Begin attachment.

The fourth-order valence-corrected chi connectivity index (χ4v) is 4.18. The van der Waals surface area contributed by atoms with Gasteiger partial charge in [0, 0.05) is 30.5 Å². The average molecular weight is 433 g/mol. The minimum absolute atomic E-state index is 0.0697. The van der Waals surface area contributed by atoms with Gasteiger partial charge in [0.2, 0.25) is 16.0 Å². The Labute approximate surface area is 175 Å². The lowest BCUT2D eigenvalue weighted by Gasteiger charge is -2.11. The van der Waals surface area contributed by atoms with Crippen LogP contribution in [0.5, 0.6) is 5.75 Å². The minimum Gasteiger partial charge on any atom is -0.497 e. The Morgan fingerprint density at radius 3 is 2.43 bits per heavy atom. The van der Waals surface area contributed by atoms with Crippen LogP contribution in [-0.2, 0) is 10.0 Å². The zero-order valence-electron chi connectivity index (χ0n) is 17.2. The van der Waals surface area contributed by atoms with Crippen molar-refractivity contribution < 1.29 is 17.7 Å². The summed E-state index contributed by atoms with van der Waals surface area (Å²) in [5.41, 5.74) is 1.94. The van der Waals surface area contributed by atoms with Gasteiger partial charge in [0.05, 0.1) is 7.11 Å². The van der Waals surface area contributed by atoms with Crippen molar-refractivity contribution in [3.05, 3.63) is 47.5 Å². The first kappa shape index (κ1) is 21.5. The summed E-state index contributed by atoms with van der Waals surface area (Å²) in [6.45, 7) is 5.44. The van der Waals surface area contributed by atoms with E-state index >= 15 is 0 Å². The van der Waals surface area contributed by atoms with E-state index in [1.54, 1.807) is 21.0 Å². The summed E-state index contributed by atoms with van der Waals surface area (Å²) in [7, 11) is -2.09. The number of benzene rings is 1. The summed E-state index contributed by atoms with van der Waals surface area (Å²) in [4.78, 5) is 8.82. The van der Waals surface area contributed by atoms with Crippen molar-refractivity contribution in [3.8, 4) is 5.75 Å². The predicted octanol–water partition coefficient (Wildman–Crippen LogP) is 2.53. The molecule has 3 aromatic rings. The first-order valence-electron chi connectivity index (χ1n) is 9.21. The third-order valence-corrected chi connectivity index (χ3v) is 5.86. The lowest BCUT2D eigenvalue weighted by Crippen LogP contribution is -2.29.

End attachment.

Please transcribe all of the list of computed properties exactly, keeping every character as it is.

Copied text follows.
The fourth-order valence-corrected chi connectivity index (χ4v) is 4.18. The van der Waals surface area contributed by atoms with Gasteiger partial charge in [0, 0.05) is 30.5 Å². The average molecular weight is 433 g/mol. The minimum absolute atomic E-state index is 0.0697. The van der Waals surface area contributed by atoms with Gasteiger partial charge in [0.2, 0.25) is 16.0 Å². The Labute approximate surface area is 175 Å². The lowest BCUT2D eigenvalue weighted by Gasteiger charge is -2.11. The van der Waals surface area contributed by atoms with Crippen LogP contribution in [0.5, 0.6) is 5.75 Å². The minimum Gasteiger partial charge on any atom is -0.497 e. The Morgan fingerprint density at radius 3 is 2.43 bits per heavy atom. The van der Waals surface area contributed by atoms with Crippen LogP contribution in [-0.2, 0) is 10.0 Å². The zero-order valence-electron chi connectivity index (χ0n) is 17.2. The van der Waals surface area contributed by atoms with Crippen molar-refractivity contribution < 1.29 is 17.7 Å². The summed E-state index contributed by atoms with van der Waals surface area (Å²) in [5.41, 5.74) is 1.94. The van der Waals surface area contributed by atoms with Gasteiger partial charge in [0.05, 0.1) is 7.11 Å². The van der Waals surface area contributed by atoms with Crippen molar-refractivity contribution in [3.05, 3.63) is 47.5 Å². The first kappa shape index (κ1) is 21.5. The summed E-state index contributed by atoms with van der Waals surface area (Å²) in [6.45, 7) is 5.44. The van der Waals surface area contributed by atoms with E-state index >= 15 is 0 Å². The van der Waals surface area contributed by atoms with E-state index in [1.54, 1.807) is 21.0 Å². The summed E-state index contributed by atoms with van der Waals surface area (Å²) in [7, 11) is -2.09. The number of benzene rings is 1. The summed E-state index contributed by atoms with van der Waals surface area (Å²) in [4.78, 5) is 8.82. The van der Waals surface area contributed by atoms with Crippen molar-refractivity contribution in [3.8, 4) is 5.75 Å². The predicted octanol–water partition coefficient (Wildman–Crippen LogP) is 2.53. The molecule has 3 aromatic rings. The first-order valence-electron chi connectivity index (χ1n) is 9.21. The third-order valence-corrected chi connectivity index (χ3v) is 5.86. The lowest BCUT2D eigenvalue weighted by Crippen LogP contribution is -2.29.